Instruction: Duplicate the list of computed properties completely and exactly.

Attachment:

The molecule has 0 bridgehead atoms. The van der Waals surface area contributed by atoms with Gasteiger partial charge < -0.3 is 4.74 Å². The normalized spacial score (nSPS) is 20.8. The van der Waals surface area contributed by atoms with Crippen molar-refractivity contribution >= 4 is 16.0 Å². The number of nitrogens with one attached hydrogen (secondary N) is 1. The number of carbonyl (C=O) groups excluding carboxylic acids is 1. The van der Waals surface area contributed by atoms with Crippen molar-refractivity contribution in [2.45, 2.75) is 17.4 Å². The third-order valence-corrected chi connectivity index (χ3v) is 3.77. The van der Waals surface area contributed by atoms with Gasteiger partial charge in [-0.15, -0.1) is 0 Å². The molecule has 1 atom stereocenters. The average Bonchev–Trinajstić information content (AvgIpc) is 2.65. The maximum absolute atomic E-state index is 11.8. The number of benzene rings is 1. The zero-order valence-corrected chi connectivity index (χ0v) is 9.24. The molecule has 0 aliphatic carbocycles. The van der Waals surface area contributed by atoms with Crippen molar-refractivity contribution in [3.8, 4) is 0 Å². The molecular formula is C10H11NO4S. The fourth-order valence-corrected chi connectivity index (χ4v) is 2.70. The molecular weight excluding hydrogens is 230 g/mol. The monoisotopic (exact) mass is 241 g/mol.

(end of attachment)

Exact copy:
The molecule has 0 bridgehead atoms. The van der Waals surface area contributed by atoms with Gasteiger partial charge < -0.3 is 4.74 Å². The normalized spacial score (nSPS) is 20.8. The van der Waals surface area contributed by atoms with Crippen molar-refractivity contribution >= 4 is 16.0 Å². The number of nitrogens with one attached hydrogen (secondary N) is 1. The number of carbonyl (C=O) groups excluding carboxylic acids is 1. The van der Waals surface area contributed by atoms with Crippen molar-refractivity contribution in [2.45, 2.75) is 17.4 Å². The third-order valence-corrected chi connectivity index (χ3v) is 3.77. The van der Waals surface area contributed by atoms with Gasteiger partial charge in [-0.15, -0.1) is 0 Å². The molecule has 1 atom stereocenters. The average Bonchev–Trinajstić information content (AvgIpc) is 2.65. The maximum absolute atomic E-state index is 11.8. The number of benzene rings is 1. The zero-order valence-corrected chi connectivity index (χ0v) is 9.24. The molecule has 0 aliphatic carbocycles. The van der Waals surface area contributed by atoms with Crippen molar-refractivity contribution in [3.8, 4) is 0 Å². The molecular formula is C10H11NO4S. The fourth-order valence-corrected chi connectivity index (χ4v) is 2.70. The molecular weight excluding hydrogens is 230 g/mol. The monoisotopic (exact) mass is 241 g/mol.